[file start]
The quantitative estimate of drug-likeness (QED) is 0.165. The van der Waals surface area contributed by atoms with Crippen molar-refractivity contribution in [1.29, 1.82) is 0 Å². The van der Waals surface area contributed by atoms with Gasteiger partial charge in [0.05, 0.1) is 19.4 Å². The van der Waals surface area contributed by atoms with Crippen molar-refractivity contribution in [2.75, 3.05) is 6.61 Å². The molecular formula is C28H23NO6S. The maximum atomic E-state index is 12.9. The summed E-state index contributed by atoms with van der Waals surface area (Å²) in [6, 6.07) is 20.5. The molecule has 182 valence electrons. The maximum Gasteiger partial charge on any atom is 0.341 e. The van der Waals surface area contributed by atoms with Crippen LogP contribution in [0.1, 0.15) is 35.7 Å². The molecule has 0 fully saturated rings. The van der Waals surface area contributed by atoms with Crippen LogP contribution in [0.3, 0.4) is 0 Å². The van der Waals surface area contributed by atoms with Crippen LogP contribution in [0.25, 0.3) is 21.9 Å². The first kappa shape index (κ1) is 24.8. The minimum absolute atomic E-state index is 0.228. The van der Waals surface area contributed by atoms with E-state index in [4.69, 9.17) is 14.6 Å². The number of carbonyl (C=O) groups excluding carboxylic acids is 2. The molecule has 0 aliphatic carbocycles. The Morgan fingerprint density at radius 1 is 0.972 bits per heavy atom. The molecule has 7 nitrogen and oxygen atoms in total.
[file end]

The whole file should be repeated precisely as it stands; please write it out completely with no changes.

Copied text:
The quantitative estimate of drug-likeness (QED) is 0.165. The van der Waals surface area contributed by atoms with Crippen molar-refractivity contribution in [1.29, 1.82) is 0 Å². The van der Waals surface area contributed by atoms with Gasteiger partial charge in [0.05, 0.1) is 19.4 Å². The van der Waals surface area contributed by atoms with Crippen molar-refractivity contribution in [2.75, 3.05) is 6.61 Å². The molecular formula is C28H23NO6S. The maximum atomic E-state index is 12.9. The summed E-state index contributed by atoms with van der Waals surface area (Å²) in [6, 6.07) is 20.5. The molecule has 182 valence electrons. The maximum Gasteiger partial charge on any atom is 0.341 e. The van der Waals surface area contributed by atoms with Crippen LogP contribution in [0.1, 0.15) is 35.7 Å². The molecule has 0 fully saturated rings. The van der Waals surface area contributed by atoms with Crippen LogP contribution in [0.3, 0.4) is 0 Å². The van der Waals surface area contributed by atoms with Crippen LogP contribution in [0.25, 0.3) is 21.9 Å². The first kappa shape index (κ1) is 24.8. The minimum absolute atomic E-state index is 0.228. The van der Waals surface area contributed by atoms with E-state index in [4.69, 9.17) is 14.6 Å². The number of carbonyl (C=O) groups excluding carboxylic acids is 2. The molecule has 0 aliphatic carbocycles. The Morgan fingerprint density at radius 1 is 0.972 bits per heavy atom. The molecule has 7 nitrogen and oxygen atoms in total.